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Pretty peas

June 25, 2012

Peas are always one of the first crops we harvest during the gardening season – right up there with spinach and mustard greens and arugula. This year offered a particularly early harvest, and we began picking snap and snow peas in the second week of June, after planting on St. Patty’s Day. Now that we are bringing in some two-pounds of edible-pod peas every couple of days, I think I might begin dreaming about curling tendrils and soft white blossoms, slender snows and rotund snaps, and pulling peas from outside the row then peering into the shadowy regions beneath the leaves, always hunting for hidden fruits. We inevitably miss one or two and find them a few days later hard, bulbous and practically splitting their seams.

It is oft repeated online that snow peas are among the earliest-known plants to be cultivated, 12,000 years ago, to be exact, and somewhere around the border of what is now Thailand and Burma. Without any references cited to back-up that fact, I searched botanical books in my library and found a bit of a different story. According to Botanica’s Organic Gardening, snow peas arrived in China from India during the Tang dynasty (618-907.) This reference goes on to report snow peas and pea shoots were favored by the Chinese and further refined. Hmm, is it possible that it was actually regular peas being cultivated 12,000 years ago?

D.J. Mabberley writes in The Plant Book that garden peas have been, “cultivated since 7000 B.C. (as long as wheat and barley)” in the Near East. Those are the peas you have to shuck. The most logical explanation of the origin of the snow pea can be found in Elizabeth Schneider’s Vegetables from Amaranth to Zucchini, as well as in a few other places. Schneider writes, “Grown as early as 1536 by the horticulturally hyperactive Dutch… the “Holland pea” has a name that indicates its primary center of cultivation and refinement, as does its introduction into France by its ambassador to Holland around 1600.” She goes further and explains that the common name for the snow pea in China is hoh laan dau or he lan do, which means Holland pea. Londoner John Gerard wrote about snow peas in his 1597 Herball. Years later, Fearing Burr described nine cultivars of snow pea, as well as an impressive 65 additional pea cultivars, in Field and Garden Vegetables of America in 1863.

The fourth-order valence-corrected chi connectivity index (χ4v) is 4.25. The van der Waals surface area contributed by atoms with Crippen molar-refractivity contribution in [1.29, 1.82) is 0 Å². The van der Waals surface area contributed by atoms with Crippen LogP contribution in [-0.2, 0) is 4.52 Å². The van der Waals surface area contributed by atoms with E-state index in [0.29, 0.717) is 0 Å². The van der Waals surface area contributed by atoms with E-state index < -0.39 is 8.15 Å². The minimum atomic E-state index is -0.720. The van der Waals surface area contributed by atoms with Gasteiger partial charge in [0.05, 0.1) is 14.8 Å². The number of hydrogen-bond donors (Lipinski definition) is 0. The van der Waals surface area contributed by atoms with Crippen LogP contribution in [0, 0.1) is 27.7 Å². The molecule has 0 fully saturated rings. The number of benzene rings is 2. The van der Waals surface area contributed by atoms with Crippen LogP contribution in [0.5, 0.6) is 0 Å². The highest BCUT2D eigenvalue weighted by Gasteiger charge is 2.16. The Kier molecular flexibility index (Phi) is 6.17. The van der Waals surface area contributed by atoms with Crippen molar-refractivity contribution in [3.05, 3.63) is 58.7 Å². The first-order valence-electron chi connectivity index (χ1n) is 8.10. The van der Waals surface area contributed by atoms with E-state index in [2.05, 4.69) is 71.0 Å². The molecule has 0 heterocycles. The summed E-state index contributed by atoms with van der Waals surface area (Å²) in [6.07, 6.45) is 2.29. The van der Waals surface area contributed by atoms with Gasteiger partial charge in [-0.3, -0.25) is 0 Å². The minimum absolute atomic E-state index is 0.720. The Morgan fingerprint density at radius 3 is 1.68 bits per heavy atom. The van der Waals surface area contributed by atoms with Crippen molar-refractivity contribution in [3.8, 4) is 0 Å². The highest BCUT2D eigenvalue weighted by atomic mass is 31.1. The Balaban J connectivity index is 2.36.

Snap peas are another matter altogether. There’s little mystery there. They were developed in the 1960s by Dr. Calvin Lamborn, who grew up one of seven children on a sheep ranch in Utah. The story goes he loved to sneak a snack in the family garden, as most children growing up in gardens do, but, as he explained to People magazine in 1979, “I remember chewing up the pods and having to spit out the parchment.” Years later, working as a botanist for Gallatin Valley Seed Co. in Idaho on the problem of twisting and buckling of pea shells, he came across a rare mutation (thicker shell walls) in a common pea plant, described as a one in a million mutation, that would become the basis for our beloved sugar snap peas. It took ten years to stabilize the cross between that odd plant and the common pea. Hoorah for the weird aberration. The ’79 People story warmly reported the inventor “still drives a 1959 panel truck between work and his Twin Falls home, where he and wife Bonnie tend a large garden.”

Whether you grow them, buy them or accept them from generous friends, this is a great time of year for snow and snap peas. Here are a couple of recipes we’ve been enjoying.

Chicken with Peas and Basil

(adapted from Martin Yan’s Asian Favorites)

3/4 lb boneless skinless chicken breast

1/8 tsp salt

1/8 tsp pepper

2 Tbs veg oil

3 cloves garlic, thinly sliced

1/4 cup finely chopped Chinese chives (garlic chives) or the same amount of minced onion

8 oz snap peas, halved

1/4 cup chicken stock

1 cup Italian or Thai basil leaves

1 Tbs fish sauce

1 Tbs soy sauce

2 tsp brown sugar

Thinly slice chicken across the grain and season with salt and pepper. Place wok (or large frying pan) over high heat until hot and add oil. Stir-fry garlic and chives or onions until fragrant, about 30 seconds. Add chicken and fry until no longer pink, about 3 minutes. Add peas and stock and cook for 2 mins. Add basil, fish sauce, soy sauce, and sugar. Cook for 1 minute and serve.

Brown Rice Salad with Radishes and Snow Peas

(adapted from The Rodale Whole Foods Cookbook)

To blanch peas, immerse them in boiling water for 25 seconds, then pour off hot water and rinse with cold water until they are completely cold.

2 cups cooked short-grain brown rice

1/2 cup celery, finely chopped

1/4 snow and/or snap peas blanched then halved

1 cucumber, seeded and diced

8 big radishes, halved and thinly sliced

1/4 cup finely chopped chives

1/3 cup minced parsley

2 Tbs rice vinegar

2 Tbs lemon juice

1 Tbs soy sauce

1/2 tsp paprika

1/4 tsp pepper

1/3 cup canola oil

In a large bowl, combine the rice, celery, peas, cucumber, radishes, chives and parsley. In a small bowl combine vinegar, lemon juice, soy sauce, paprika, and pepper. Slowly whisk in the oil until well blended. Pour the dressing over the vegetables and stir.

This salad is light and fresh tasting – flavorful enough to pair with blackened tuna while simple enough to compliment the delicate flavor of ginger-poached striper.

mixing before parsley and dressing

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